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Google AI Weeds Out Extremist Content on YouTube On Its Own

Pixabay/ Public Domain

We’ve been talking a lot about Artificial Intelligence in recent years, and it has proven to be more and more useful as the technology advances. One good use Google has found for an AI is to weed out the extremist content on YouTube.

The company has come under fire a lot lately, mostly because it has “allowed” extremist content to pop up on its platform, even for failing to take it down immediately. In fact, authorities have threatened YouTube, Facebook, and other social media outlets for failing to remove content in a timely manner, prompting Facebook to announce thousands of new job and Google to dedicate more time to the problem.

Up until recently, however, most of the removal process relied on a lot of human interaction. For instance, in order for Google to take down a certain offensive YouTube video, someone had to flag it down. There are billions of videos on the platform, with more and more being added every day and it’s safe to say there’s no way of knowing what’s in every video. So someone needs to stumble over it, get horrified, and report it to YouTube as content that shouldn’t be on the platform.

Of course, flagging also happens to perfectly ok videos just because someone isn’t ok with someone else’s sexuality, race, religion, or whatever else annoys bigots nowadays. This, of course, made it even harder for YouTube employees to go through all the content that was being flagged to see if there was any reason for concern there or if the entire report was gratuitous.

Now, Google says its AI has taken over most of the job, and it’s been getting better at scanning the network and spotting bad content before it even gets reported.

In a blog post, YouTube admitted that the tool is far from perfect, and it’s obviously not going to be right for every situation, but, overall, it’s working well. “In many cases, our systems have proven more accurate than humans at flagging videos that need to be removed,” the company said.

In fact, they’ve gone as far as to say that over 75% of the videos removed for violent extremism over the past month has been done before viewers flagged them.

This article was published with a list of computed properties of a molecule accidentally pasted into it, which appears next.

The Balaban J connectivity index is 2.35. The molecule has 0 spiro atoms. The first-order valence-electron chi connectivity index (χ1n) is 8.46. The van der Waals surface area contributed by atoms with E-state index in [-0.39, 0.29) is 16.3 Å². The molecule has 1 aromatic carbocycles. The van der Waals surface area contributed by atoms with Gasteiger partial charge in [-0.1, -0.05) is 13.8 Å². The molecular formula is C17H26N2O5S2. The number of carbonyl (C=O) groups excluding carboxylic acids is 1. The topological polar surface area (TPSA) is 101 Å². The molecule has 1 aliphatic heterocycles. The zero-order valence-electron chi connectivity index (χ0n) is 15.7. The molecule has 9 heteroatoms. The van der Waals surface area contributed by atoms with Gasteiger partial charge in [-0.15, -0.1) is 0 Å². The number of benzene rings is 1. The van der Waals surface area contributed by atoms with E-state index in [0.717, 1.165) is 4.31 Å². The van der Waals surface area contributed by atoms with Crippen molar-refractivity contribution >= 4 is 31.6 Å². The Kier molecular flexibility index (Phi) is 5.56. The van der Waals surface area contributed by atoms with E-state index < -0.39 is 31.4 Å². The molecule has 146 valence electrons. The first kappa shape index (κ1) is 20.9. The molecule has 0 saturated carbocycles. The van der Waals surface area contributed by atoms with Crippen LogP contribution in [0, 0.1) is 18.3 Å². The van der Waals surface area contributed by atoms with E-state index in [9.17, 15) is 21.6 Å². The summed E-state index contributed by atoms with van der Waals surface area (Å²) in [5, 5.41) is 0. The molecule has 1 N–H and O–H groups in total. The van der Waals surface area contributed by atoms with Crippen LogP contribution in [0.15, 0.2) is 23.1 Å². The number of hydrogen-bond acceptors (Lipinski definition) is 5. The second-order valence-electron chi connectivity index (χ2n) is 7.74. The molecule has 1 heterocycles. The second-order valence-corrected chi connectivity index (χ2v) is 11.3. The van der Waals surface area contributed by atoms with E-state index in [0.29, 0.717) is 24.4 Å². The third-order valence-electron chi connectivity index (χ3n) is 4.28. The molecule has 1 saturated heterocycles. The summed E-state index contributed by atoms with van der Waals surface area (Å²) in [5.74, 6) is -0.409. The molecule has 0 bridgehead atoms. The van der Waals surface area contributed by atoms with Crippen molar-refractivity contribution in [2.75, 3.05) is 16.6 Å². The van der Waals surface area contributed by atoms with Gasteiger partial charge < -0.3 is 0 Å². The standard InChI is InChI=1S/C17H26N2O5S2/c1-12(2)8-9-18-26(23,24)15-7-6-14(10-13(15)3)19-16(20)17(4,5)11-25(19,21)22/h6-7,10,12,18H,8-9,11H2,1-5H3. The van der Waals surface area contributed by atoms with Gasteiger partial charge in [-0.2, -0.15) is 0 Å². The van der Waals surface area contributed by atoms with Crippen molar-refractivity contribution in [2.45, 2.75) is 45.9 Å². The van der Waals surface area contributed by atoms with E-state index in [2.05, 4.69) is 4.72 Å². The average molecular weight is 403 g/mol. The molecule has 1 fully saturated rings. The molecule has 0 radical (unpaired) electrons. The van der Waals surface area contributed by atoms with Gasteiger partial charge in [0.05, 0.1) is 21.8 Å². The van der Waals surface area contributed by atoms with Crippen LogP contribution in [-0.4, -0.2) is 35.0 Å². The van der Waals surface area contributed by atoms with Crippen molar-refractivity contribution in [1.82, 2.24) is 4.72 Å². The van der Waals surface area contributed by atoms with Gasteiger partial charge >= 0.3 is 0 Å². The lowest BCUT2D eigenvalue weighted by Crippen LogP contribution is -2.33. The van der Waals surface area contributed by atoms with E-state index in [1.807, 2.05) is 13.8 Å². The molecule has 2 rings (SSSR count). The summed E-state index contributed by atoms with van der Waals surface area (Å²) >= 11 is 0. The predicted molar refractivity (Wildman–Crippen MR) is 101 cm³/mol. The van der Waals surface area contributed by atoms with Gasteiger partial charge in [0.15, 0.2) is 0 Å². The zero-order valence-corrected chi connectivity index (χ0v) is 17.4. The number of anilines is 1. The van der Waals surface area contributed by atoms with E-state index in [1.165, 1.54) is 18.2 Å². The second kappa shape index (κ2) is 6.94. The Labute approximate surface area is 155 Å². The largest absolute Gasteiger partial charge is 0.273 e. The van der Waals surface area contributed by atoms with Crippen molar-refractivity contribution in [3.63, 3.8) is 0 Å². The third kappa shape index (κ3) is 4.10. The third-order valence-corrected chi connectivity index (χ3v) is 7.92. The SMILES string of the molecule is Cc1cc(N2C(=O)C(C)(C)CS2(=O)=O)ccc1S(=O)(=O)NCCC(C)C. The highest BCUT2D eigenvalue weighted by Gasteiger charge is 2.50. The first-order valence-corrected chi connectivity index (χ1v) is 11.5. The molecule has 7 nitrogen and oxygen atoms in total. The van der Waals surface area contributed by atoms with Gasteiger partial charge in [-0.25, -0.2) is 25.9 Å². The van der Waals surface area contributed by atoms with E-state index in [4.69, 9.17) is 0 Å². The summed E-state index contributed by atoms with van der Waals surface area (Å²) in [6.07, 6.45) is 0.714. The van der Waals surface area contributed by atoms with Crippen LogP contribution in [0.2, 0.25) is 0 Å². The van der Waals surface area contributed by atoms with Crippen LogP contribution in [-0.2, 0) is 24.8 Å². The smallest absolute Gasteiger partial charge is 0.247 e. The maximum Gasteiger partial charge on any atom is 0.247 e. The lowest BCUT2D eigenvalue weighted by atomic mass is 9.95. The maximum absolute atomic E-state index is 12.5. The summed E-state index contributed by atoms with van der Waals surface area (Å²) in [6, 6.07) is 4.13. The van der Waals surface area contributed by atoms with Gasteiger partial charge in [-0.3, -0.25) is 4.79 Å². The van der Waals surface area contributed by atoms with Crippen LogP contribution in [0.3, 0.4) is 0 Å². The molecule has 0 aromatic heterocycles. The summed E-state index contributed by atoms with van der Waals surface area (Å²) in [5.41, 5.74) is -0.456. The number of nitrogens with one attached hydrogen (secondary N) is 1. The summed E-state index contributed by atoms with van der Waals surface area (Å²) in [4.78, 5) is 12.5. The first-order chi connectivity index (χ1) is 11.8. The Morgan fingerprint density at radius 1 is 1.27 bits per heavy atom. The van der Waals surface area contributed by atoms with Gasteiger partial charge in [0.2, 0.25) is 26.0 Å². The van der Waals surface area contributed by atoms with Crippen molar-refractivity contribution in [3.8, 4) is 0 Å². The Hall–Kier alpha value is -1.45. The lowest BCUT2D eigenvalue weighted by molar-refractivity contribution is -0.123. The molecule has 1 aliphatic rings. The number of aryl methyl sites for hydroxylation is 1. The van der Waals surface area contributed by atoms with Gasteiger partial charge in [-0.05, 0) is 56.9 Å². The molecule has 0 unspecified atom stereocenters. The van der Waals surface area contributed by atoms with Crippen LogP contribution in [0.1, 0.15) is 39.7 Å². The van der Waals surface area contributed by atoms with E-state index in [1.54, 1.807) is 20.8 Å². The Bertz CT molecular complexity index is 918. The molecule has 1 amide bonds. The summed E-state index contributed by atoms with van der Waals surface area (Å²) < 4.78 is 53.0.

YouTube still has a long way to go, of course. Sure, in some cases it’s easier to figure out if some video or another is in violation of site rules, such as when it features gruesome footage, while in others there’s a question over what is a limitation of the freedom of speech and what can be put in the “extremist” category.

In order to learn what to do in the future, YouTube has teamed up with some 15 NGOs and institutions to better define what is hate speech, what passes as terrorism and radicalisation, and what not. The company is clearly trying to find the fine line to walk between doing too much and doing too little to tackle the situation.

YouTube has admitted, however, that some videos that were flagged as inappropriate were not removed, even though they contain controversial religious or supremacist content. These, however, don’t exactly breach the company policies, so they continue to appear on YouTube. “The videos will remain on YouTube behind an interstitial, won’t be recommended, won’t be monetized, and won’t have key features including comments, suggested videos, and likes,” the company said.


Internet police?

This may reduce the risk of people accidentally wondering over, but it won’t stop them completely. At the same time, if the content doesn’t violate the policies, it’s not Google’s job to police the Internet.

Google, at the core, is an ad-company working the world’s best search engine, with what feels like a million satellite projects, including YouTube. There’s been a lot of debate over the years about what Google should and should not do, not only in regards to terrorism but also to online piracy, for instance.

Some are under the impression that just because Google is the world’s most used search engine, then they also need to police who can watch certain content, which can’t be farther from the truth. When it comes to online piracy, at the very least, those millions of links companies demand Google take down, have proven to have almost no effect on the number of downloads.

However, while this may not be the best thing to do, it’s clear that this is the direction we’re heading – with Google and other companies doing their best to keep illegal or objectionable content out of reach because of all the pressure being put on them. In YouTube’s case, involving a dedicated AI will certainly help a lot and it may very well be the solution that’s needed by other companies too. So far, they’re pretty much testing it out, but, as the AI learns and learns, it will become more efficient.


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